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as easy to expel an intruding and obnoxious thought from the mind. About this there ought to be no mistake, no two opinions. The thing is obvious, clear and unmistakable. It should be as easy to expel an obnoxious thought from the mind as to shake a stone out of your shoe; and until a man can do that, it is just nonsense to talk about his ascendency over nature, and all the rest of it. He is a mere slave, and a prey to the bat-winged phantoms that flit through the corridors of his own brain. Yet the weary and careworn faces that we meet by thousands, even among the affluent classes of civilization, testify only too clearly how seldom this mastery is obtained. How rare indeed to find a man! How common rather to discover a creature hounded on by tyrant thoughts (or cares, or desires), cowering, wincing under the lash.

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"It is one of the prominent doctrines of some of the oriental schools of practical psychology that the power of expelling thoughts, or if need be, killing them dead on the spot, must be attained. Naturally the art requires practice, but like other arts, when once acquired there is no mystery or difficulty about it. It is worth practice. It may be fairly said that life only begins when this art has been acquired. For obviously when, instead of being ruled by individual thoughts, the whole flock of them in their immense multitude and variety and capacity is ours to direct and despatch and employ where we list, life becomes a thing so vast and grand, compared to what it was before, that its former condition may well appear almost ante-natal. If you can kill a thought dead, for the time being, you can do anything else with it that you

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please. And therefore it is that this power is so valuable. And it not only frees a man from mental torment (which is nine-tenths at least of the torment of life), but it gives him a concentrated power of handling mental work absolutely unknown to him before. The two are correlative to each other."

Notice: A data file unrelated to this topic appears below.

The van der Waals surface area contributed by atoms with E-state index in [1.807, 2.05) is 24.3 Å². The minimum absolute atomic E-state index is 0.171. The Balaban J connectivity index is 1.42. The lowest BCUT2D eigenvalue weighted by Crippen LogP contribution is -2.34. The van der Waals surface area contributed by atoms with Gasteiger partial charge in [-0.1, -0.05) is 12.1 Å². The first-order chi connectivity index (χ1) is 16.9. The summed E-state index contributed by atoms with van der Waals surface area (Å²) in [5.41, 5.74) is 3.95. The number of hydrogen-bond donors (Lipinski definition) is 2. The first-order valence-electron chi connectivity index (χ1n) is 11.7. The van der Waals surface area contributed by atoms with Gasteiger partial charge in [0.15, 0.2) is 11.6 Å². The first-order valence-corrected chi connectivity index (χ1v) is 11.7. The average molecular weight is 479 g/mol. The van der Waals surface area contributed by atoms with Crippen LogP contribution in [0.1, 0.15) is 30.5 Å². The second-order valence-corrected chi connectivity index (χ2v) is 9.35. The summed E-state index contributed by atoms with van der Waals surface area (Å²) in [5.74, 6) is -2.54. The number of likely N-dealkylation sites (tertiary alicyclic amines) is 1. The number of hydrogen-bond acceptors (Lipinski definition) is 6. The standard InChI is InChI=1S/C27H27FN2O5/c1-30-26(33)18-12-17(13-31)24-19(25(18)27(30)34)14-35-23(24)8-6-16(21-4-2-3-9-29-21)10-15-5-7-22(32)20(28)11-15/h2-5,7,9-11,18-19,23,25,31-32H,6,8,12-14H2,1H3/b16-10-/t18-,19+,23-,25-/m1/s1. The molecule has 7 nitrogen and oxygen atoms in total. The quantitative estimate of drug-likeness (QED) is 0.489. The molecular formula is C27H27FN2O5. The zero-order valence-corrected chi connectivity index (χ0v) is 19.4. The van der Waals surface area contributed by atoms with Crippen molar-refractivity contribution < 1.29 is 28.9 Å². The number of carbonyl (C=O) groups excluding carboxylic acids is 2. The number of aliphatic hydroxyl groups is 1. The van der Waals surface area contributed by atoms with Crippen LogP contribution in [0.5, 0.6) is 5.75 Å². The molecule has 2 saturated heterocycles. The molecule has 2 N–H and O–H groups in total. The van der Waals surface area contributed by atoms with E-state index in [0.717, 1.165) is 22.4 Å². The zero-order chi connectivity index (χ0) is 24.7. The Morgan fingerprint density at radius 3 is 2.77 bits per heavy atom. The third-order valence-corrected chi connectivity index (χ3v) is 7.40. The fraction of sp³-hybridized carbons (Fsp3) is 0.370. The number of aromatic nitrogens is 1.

There is no intelligence in matter—whether that matter be electronic energy made up in the form of stone, or iron, or wood, or flesh. It all consists of Energy, the universal substance from which Mind forms all material things. Mind is the only intelligence. It alone is eternal. It alone is supreme in the universe.

When we reach that understanding, we will no longer have cause for fear, because we will realize that Universal Mind is the creator of life only; that death is not an actuality—it is merely the absence 

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of life—and life will be ever-present. Remember the old fairy story of how the Sun was listening to a lot of earthly creatures talking of a very dark place they had found? A place of Stygian blackness. Each told how terrifically dark it had seemed. The Sun went and looked for it. He went to the exact spot they had described. He searched everywhere. But he could find not even a tiny dark spot. And he came back and told the earth-creatures he did not believe there was any dark place.

When the sun of understanding shines on all the dark spots in our lives, we will realize that there is no cause, no creator, no power, except good; evil is not an entity—it is merely the absence of good.

And there can be no ill effects without an evil cause. Since there is no evil cause, only good can have reality or power.

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[paragraph continues] There is no beginning or end to good. From it there can be nothing but blessing for the whole race. In it is found no trouble. If God (or Good—the two are synonymous) is the only cause, then the only effect must be like the cause. "All things were made by Him; and without Him was not anything made that was made."

Don't be content with passively reading this. Use it! Practice it! Exercise is far more necessary to mental development that it is to physical. Practice the. "daily dozen" of right thinking. Stretch your mind to realize how infinitely far it can reach out, what boundless vision it can have. Breathe out all the old thoughts of sickness, discouragement, failure, worry and fear. Breathe in deep, long breaths (thoughts) of unlimited health and strength, unlimited happiness

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and success. Practice looking forward—always looking forward to something better—better health, finer physique, greater happiness, bigger success. Take these mental breathing exercises every day. See how easily you will control your thoughts. How quickly you will see the good effects. You've got to think all the time. Your mind will do that anyway. And the thoughts are constantly building—for good or ill. So be sure to exhale all the thoughts of fear and worry and disease and lack that have been troubling you, and inhale only those you want to see realized.

Next: VIII. The Law of Supply